Using Media to Prompt Social Change: Lessons Gleaned From the Million Mom March

    • July 23, 2009

Lawrence Wallack, DrPH
College of Urban and Public Affairs
Portland State University
Portland, Ore.

Program background: Lawrence Wallack, DrPH, pioneered the strategic use of mass media and media advocacy as methods to advance public policy initiatives. His earlier work focused on developing a public health-based environmental approach to broaden understanding of substance abuse.

The award: The Robert Wood Johnson Foundation (RWJF) created the Innovators Combating Substance Abuse award program to nurture and promote innovation in combating substance abuse. Between 2000 and 2003, some 20 senior researchers, practitioners and policy-makers received Innovators awards. See Program Results Report for more information on the program.

Wallack used his 2000 Innovators award to capture the story and lessons of the Million Mom March social movement that organized the May 2000 Million Mom March on Washington. Million Mom March was started by a mother who was appalled by a shooting at a child care center. The march aimed to galvanize mothers across the country to demand that Congress, state legislators and the public take serious and immediate action to end gun violence.

Wallack viewed the Million Mom March as a significant public health grassroots event and believed it had lessons that could be applied to other social movements, including those addressing substance abuse.

He also used his Innovators award to refine his earlier work on creating strategies for using the media to further social change and to create a more sophisticated approach to analyzing content in news media.

Results: Wallack reported the following results of his work to RWJF:

Lessons from the Million Mom March

  • The importance of timing and the role of media in setting the agenda for action.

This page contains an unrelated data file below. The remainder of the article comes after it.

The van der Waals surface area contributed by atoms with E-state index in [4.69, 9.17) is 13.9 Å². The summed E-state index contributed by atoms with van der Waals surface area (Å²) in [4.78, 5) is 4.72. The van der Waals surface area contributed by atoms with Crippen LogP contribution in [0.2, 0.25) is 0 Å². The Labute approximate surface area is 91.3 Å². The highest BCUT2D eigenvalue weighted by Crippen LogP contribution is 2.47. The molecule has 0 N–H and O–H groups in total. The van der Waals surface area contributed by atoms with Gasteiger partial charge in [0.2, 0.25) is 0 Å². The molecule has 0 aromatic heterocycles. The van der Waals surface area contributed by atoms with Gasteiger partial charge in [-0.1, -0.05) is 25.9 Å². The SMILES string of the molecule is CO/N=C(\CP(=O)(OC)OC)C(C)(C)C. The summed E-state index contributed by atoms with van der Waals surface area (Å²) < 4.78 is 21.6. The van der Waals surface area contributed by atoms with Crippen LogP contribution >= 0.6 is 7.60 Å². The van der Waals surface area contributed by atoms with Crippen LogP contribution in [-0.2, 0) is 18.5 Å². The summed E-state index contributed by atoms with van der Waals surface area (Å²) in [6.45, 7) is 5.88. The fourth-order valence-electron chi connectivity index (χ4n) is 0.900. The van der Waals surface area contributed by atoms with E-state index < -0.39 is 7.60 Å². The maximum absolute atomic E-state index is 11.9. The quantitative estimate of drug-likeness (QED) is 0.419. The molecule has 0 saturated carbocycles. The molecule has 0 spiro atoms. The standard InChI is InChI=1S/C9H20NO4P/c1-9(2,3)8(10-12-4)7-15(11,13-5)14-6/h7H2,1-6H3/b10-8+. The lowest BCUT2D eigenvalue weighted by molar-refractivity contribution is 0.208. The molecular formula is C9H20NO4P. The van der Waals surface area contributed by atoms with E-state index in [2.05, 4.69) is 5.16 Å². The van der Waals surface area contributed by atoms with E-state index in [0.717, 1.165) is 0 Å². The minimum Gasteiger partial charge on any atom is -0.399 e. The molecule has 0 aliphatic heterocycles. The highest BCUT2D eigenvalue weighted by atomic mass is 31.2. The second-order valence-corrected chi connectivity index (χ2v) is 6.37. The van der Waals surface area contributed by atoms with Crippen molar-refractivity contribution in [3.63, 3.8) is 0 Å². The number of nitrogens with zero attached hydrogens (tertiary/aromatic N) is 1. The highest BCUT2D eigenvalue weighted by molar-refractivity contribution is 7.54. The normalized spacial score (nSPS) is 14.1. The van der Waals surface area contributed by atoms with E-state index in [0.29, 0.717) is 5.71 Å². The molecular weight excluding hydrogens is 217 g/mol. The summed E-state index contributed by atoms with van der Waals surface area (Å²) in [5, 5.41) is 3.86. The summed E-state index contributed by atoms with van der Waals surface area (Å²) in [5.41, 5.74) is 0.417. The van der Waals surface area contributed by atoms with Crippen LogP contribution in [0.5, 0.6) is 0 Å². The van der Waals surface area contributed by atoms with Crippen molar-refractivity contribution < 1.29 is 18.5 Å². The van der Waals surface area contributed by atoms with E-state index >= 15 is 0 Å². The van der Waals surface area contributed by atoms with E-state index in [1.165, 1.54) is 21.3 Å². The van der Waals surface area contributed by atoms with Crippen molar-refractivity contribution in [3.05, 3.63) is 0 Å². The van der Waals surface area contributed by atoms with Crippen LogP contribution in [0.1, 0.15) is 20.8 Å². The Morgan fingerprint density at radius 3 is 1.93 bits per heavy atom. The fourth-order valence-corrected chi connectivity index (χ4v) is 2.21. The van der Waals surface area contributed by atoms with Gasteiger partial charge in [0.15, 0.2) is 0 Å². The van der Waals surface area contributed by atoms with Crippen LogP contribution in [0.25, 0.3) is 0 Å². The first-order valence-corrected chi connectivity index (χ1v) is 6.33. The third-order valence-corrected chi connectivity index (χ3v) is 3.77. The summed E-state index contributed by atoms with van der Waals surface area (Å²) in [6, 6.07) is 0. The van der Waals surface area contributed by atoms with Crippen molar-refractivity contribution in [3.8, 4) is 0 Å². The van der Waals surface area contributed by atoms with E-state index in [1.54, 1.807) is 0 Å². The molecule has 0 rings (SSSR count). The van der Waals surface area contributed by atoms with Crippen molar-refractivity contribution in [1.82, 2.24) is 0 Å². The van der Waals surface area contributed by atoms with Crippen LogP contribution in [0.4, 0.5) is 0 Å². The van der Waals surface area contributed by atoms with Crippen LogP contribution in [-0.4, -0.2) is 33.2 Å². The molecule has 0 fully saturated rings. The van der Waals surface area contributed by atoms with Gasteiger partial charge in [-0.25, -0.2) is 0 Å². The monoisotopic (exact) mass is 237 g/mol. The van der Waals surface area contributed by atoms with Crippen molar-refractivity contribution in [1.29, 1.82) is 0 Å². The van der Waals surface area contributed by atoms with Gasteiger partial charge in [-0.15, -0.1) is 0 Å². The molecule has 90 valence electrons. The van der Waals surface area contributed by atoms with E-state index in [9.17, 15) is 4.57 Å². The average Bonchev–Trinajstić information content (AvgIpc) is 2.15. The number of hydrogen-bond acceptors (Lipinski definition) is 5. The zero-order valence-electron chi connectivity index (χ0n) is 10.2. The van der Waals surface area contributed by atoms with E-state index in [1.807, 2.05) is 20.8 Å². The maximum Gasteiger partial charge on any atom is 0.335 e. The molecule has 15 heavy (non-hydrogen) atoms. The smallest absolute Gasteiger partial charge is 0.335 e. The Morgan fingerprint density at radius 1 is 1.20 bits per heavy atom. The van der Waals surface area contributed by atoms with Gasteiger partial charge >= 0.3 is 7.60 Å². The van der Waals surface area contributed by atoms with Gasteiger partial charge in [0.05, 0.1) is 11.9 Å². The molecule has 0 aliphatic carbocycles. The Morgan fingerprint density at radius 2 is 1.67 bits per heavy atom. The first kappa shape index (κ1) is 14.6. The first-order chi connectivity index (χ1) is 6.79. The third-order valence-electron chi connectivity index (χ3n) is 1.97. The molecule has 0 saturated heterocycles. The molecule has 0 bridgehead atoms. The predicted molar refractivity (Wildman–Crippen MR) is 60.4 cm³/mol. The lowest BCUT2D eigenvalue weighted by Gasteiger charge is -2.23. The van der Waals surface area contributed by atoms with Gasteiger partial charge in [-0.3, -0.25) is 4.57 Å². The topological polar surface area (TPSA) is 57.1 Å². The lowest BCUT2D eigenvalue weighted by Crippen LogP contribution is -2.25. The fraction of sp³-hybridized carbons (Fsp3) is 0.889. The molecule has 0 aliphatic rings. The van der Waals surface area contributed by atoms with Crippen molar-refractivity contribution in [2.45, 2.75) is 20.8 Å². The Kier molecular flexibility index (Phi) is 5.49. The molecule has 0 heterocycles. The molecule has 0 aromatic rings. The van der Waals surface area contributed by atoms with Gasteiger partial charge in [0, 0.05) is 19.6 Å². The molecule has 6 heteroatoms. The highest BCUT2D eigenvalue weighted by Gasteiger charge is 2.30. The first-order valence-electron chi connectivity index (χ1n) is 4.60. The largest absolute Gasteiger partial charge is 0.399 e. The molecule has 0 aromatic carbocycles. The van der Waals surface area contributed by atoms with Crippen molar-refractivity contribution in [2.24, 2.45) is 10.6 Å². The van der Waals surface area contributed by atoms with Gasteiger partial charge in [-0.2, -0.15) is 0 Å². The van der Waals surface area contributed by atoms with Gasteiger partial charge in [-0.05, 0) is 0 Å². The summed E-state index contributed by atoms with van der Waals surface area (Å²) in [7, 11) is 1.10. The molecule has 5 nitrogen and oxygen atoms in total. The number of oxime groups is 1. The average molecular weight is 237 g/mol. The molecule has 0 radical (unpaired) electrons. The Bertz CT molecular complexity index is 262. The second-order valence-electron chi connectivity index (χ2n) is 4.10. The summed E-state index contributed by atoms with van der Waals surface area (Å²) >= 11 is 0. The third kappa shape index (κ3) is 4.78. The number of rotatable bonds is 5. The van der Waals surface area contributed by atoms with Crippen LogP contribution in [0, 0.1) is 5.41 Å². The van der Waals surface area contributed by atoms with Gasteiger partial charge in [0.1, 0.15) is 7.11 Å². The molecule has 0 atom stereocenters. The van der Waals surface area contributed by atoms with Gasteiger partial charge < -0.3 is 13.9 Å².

• The importance of a resonant message carefully framed to address the factual and emotional component at the same time.
  • The importance of giving people something to do when they want to participate in a cause or event.
  • Even in a mass movement, the glue that one charismatic person can provide is defining.
  • The importance of effectively addressing myriad issues including transcending political identification, dealing with racial and gender differences and recognizing the differences between people who have been personally victimized by gun violence and those who have not.

Lessons regarding using the media to prompt social change

  • There is a growing sophistication about the role of mass media among community organizations.
  • Successful communication is about more than a message. It is about framing around deeply held values.
  • An ethic of social justice underlies many community-based programs, but this ethic is not adequately communicated.

Lessons regarding media content analysis

  • The media do not discuss substance abuse as a comprehensive problem.
  • Using a cognitive linguistic approach (one which focuses on the connection between language and thought) to analyze text is promising in developing a relatively quick but sophisticated way to analyze new media coverage of various public health issues including substance abuse.